OCO-3 was launched on 4 May and docked successfully on 6 May. The previous instrument, OCO-2, was put into orbit in 2014, and is still travelling around the Earth on a sun-synchronous global orbit, meaning it sees any given location at the same time of day every day. However, as OCO-3 is onboard the ISS, it will only see locations up to 51 degrees north and south, but at different times of day. This is more useful to scientists as it will allow them to examine how plants’ ability to absorb carbon dioxide changes over the course of a day.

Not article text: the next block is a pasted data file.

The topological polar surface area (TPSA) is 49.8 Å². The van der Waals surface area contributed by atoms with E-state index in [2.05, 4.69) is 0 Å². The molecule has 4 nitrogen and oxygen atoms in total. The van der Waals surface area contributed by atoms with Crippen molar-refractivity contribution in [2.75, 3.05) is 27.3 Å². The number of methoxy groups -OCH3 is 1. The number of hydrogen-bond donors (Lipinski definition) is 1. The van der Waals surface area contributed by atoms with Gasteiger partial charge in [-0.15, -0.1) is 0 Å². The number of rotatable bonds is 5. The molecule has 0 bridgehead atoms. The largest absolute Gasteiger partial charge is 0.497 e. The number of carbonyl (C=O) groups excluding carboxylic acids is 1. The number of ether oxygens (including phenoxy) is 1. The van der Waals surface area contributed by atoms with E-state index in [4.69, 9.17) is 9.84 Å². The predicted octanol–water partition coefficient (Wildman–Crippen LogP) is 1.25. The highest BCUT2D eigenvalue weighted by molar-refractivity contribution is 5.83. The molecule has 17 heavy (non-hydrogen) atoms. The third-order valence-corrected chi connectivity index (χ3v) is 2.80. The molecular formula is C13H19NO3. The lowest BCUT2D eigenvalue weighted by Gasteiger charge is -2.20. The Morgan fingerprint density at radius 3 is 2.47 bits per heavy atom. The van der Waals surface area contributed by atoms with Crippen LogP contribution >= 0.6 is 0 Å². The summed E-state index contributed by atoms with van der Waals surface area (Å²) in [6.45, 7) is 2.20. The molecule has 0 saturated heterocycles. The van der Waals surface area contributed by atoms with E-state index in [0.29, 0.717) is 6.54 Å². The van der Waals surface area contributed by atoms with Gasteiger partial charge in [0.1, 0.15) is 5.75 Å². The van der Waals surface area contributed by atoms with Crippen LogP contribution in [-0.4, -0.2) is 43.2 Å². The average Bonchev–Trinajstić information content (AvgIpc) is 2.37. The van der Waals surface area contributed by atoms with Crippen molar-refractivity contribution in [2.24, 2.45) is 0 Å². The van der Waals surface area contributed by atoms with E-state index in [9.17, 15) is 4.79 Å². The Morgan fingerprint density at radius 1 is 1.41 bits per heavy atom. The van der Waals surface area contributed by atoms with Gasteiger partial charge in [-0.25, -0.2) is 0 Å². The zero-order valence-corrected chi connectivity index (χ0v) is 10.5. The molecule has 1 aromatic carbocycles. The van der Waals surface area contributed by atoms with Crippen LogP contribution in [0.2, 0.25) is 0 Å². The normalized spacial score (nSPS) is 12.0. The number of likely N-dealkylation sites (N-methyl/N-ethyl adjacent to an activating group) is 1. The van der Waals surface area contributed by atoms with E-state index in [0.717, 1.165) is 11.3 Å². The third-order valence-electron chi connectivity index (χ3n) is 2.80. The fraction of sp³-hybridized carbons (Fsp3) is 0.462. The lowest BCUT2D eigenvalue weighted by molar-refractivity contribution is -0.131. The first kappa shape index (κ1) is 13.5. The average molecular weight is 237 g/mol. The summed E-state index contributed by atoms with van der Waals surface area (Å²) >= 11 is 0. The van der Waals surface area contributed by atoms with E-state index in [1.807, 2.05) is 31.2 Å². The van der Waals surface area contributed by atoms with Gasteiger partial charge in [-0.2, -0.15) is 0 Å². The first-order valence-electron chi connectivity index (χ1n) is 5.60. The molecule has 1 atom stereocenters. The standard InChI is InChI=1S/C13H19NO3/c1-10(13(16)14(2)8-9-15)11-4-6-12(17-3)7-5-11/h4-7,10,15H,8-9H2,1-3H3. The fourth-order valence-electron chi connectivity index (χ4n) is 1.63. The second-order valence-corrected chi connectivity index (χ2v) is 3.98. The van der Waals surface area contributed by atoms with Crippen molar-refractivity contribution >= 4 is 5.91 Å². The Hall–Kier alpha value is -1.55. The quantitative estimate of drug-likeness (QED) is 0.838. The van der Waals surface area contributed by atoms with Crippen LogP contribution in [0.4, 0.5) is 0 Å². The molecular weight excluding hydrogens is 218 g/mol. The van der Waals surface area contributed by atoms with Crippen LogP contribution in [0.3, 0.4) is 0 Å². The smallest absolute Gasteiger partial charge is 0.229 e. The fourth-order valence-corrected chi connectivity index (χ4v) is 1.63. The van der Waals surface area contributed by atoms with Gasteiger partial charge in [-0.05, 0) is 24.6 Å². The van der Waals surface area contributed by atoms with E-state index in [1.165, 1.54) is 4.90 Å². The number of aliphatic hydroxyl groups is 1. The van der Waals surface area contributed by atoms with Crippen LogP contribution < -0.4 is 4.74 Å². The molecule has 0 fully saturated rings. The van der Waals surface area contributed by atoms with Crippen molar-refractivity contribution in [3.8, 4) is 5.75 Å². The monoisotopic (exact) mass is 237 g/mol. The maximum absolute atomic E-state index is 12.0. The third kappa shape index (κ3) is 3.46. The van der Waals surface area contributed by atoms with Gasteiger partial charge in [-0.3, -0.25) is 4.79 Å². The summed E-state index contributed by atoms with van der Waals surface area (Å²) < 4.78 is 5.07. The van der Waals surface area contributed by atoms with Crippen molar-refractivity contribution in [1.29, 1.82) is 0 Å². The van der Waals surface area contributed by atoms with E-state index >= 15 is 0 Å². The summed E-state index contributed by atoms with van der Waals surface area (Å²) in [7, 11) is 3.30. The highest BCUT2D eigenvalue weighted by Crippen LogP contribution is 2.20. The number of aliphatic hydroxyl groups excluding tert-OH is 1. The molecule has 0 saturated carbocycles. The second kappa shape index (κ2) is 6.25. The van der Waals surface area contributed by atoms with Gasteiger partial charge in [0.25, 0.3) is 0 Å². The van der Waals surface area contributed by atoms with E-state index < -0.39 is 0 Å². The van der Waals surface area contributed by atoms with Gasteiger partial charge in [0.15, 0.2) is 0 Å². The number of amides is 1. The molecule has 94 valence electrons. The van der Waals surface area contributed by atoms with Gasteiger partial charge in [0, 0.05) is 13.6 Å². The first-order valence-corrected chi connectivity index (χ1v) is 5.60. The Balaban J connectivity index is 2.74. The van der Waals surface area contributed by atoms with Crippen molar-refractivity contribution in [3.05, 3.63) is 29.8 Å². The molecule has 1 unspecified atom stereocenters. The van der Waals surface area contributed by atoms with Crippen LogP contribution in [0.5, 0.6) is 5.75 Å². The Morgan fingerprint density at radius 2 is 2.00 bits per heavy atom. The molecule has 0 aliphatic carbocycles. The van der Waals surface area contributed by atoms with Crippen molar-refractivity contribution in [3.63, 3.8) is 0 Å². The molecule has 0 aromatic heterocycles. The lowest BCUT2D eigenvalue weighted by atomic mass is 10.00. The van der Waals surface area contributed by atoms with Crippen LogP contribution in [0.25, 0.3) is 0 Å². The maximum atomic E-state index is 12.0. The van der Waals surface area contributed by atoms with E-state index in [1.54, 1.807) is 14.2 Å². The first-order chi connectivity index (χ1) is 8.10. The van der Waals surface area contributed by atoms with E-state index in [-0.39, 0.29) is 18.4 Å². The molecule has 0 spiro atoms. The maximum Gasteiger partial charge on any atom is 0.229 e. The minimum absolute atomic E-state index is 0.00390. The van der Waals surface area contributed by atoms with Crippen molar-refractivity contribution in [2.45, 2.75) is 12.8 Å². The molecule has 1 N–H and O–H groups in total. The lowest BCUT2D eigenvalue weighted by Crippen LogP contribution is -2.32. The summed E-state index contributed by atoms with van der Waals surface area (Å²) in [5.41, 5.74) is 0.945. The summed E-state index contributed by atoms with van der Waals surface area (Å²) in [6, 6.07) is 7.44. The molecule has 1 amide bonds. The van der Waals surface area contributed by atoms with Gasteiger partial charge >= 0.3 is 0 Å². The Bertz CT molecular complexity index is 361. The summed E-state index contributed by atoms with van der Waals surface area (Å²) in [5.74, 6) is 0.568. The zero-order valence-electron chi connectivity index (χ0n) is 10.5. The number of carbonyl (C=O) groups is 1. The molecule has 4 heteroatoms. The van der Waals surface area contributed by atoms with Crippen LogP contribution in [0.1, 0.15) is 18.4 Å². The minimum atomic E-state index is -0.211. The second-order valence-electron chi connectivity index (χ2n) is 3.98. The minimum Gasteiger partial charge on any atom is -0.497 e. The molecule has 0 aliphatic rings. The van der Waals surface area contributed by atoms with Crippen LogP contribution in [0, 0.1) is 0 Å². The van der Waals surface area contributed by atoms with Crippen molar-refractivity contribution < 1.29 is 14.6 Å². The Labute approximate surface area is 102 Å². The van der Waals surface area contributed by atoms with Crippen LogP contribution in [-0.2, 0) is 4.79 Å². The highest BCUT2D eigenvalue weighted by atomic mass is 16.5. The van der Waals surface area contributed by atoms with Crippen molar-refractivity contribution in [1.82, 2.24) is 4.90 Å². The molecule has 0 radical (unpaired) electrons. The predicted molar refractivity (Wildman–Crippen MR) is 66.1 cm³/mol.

This mission is trying to work out how and where the greenhouse gas is being emitted (the sources) and where it’s being absorbed (the sinks), an investigation especially relevant when thinking about how we will combat climate change. Human activity has caused roughly a 30 percent increase in carbon dioxide in the atmosphere since the industrial revolution because the large volumes of the gas we are emitting are tipping the very delicate balance of the carbon cycle – essentially, we are emitting more carbon dioxide than sinks can absorb. The OCO-3 mission hopes to examine the areas that are affecting the balance between carbon emissions and absorption and hopefully allow us to change this. It can also measure plant photosynthesis by recording the light emitted by plants, which will be useful in learning about carbon dioxide absorption.